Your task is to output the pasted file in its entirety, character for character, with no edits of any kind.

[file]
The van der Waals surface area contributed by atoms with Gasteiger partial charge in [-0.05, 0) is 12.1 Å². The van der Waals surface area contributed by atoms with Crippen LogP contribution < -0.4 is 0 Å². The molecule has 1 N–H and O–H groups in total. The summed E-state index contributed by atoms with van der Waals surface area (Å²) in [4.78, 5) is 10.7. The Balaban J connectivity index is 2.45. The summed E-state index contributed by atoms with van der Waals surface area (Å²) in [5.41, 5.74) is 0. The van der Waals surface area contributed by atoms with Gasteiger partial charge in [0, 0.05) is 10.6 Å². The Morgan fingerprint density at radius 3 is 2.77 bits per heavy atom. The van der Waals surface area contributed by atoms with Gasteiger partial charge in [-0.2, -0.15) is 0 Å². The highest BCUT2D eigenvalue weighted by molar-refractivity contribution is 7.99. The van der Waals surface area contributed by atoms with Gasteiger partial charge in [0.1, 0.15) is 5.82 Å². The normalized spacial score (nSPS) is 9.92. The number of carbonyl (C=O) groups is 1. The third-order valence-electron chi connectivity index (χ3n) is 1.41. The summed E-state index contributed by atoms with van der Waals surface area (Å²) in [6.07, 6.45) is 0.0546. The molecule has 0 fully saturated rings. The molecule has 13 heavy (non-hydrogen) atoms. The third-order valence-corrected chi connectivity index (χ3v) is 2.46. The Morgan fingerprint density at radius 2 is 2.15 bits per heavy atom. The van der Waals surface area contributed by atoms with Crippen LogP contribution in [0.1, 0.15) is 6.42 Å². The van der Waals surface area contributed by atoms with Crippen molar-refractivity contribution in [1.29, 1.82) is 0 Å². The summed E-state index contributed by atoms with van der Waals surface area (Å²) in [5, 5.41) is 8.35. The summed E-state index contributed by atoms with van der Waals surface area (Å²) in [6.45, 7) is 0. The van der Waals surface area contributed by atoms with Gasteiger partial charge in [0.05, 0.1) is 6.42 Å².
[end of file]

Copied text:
The van der Waals surface area contributed by atoms with Gasteiger partial charge in [-0.05, 0) is 12.1 Å². The van der Waals surface area contributed by atoms with Crippen LogP contribution < -0.4 is 0 Å². The molecule has 1 N–H and O–H groups in total. The summed E-state index contributed by atoms with van der Waals surface area (Å²) in [4.78, 5) is 10.7. The Balaban J connectivity index is 2.45. The summed E-state index contributed by atoms with van der Waals surface area (Å²) in [5.41, 5.74) is 0. The van der Waals surface area contributed by atoms with Gasteiger partial charge in [0, 0.05) is 10.6 Å². The Morgan fingerprint density at radius 3 is 2.77 bits per heavy atom. The van der Waals surface area contributed by atoms with Gasteiger partial charge in [-0.2, -0.15) is 0 Å². The highest BCUT2D eigenvalue weighted by molar-refractivity contribution is 7.99. The van der Waals surface area contributed by atoms with Gasteiger partial charge in [0.1, 0.15) is 5.82 Å². The normalized spacial score (nSPS) is 9.92. The number of carbonyl (C=O) groups is 1. The third-order valence-electron chi connectivity index (χ3n) is 1.41. The summed E-state index contributed by atoms with van der Waals surface area (Å²) in [6.07, 6.45) is 0.0546. The molecule has 0 fully saturated rings. The molecule has 13 heavy (non-hydrogen) atoms. The third-order valence-corrected chi connectivity index (χ3v) is 2.46. The Morgan fingerprint density at radius 2 is 2.15 bits per heavy atom. The van der Waals surface area contributed by atoms with Crippen LogP contribution in [0.1, 0.15) is 6.42 Å². The van der Waals surface area contributed by atoms with Crippen molar-refractivity contribution in [1.29, 1.82) is 0 Å². The summed E-state index contributed by atoms with van der Waals surface area (Å²) in [5, 5.41) is 8.35. The summed E-state index contributed by atoms with van der Waals surface area (Å²) in [6.45, 7) is 0. The van der Waals surface area contributed by atoms with Gasteiger partial charge in [0.05, 0.1) is 6.42 Å².